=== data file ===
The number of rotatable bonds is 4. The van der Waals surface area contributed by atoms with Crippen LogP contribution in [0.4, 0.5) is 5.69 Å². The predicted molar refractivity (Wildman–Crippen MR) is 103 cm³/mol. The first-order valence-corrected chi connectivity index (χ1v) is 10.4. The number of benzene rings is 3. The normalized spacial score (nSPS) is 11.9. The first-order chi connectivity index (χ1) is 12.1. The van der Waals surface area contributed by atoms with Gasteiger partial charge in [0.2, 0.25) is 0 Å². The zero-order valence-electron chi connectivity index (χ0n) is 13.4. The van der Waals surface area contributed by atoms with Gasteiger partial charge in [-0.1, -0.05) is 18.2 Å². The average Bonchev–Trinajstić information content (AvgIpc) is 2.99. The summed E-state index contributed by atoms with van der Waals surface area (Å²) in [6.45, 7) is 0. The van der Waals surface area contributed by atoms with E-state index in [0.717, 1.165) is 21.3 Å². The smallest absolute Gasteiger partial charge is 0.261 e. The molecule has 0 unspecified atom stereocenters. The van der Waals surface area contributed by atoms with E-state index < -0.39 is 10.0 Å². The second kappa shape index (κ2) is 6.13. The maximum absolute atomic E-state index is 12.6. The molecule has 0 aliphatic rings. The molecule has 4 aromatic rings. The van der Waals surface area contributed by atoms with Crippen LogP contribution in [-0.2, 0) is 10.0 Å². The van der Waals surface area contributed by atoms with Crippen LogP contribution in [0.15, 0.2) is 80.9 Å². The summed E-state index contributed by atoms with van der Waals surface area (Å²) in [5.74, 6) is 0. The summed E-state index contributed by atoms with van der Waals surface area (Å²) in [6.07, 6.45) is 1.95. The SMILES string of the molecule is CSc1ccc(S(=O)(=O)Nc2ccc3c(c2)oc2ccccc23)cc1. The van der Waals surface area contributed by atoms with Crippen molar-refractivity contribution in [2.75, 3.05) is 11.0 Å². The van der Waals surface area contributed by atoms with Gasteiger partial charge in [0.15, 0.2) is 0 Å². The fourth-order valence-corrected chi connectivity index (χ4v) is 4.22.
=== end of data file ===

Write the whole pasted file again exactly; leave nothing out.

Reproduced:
The number of rotatable bonds is 4. The van der Waals surface area contributed by atoms with Crippen LogP contribution in [0.4, 0.5) is 5.69 Å². The predicted molar refractivity (Wildman–Crippen MR) is 103 cm³/mol. The first-order valence-corrected chi connectivity index (χ1v) is 10.4. The number of benzene rings is 3. The normalized spacial score (nSPS) is 11.9. The first-order chi connectivity index (χ1) is 12.1. The van der Waals surface area contributed by atoms with Gasteiger partial charge in [0.2, 0.25) is 0 Å². The zero-order valence-electron chi connectivity index (χ0n) is 13.4. The van der Waals surface area contributed by atoms with Gasteiger partial charge in [-0.1, -0.05) is 18.2 Å². The average Bonchev–Trinajstić information content (AvgIpc) is 2.99. The summed E-state index contributed by atoms with van der Waals surface area (Å²) in [6.45, 7) is 0. The van der Waals surface area contributed by atoms with E-state index in [0.717, 1.165) is 21.3 Å². The smallest absolute Gasteiger partial charge is 0.261 e. The molecule has 0 unspecified atom stereocenters. The van der Waals surface area contributed by atoms with E-state index < -0.39 is 10.0 Å². The second kappa shape index (κ2) is 6.13. The maximum absolute atomic E-state index is 12.6. The molecule has 0 aliphatic rings. The molecule has 4 aromatic rings. The van der Waals surface area contributed by atoms with Crippen LogP contribution in [-0.2, 0) is 10.0 Å². The van der Waals surface area contributed by atoms with Crippen LogP contribution in [0.15, 0.2) is 80.9 Å². The summed E-state index contributed by atoms with van der Waals surface area (Å²) in [5.74, 6) is 0. The summed E-state index contributed by atoms with van der Waals surface area (Å²) in [6.07, 6.45) is 1.95. The SMILES string of the molecule is CSc1ccc(S(=O)(=O)Nc2ccc3c(c2)oc2ccccc23)cc1. The van der Waals surface area contributed by atoms with Crippen molar-refractivity contribution in [2.75, 3.05) is 11.0 Å². The van der Waals surface area contributed by atoms with Gasteiger partial charge in [0.15, 0.2) is 0 Å². The fourth-order valence-corrected chi connectivity index (χ4v) is 4.22.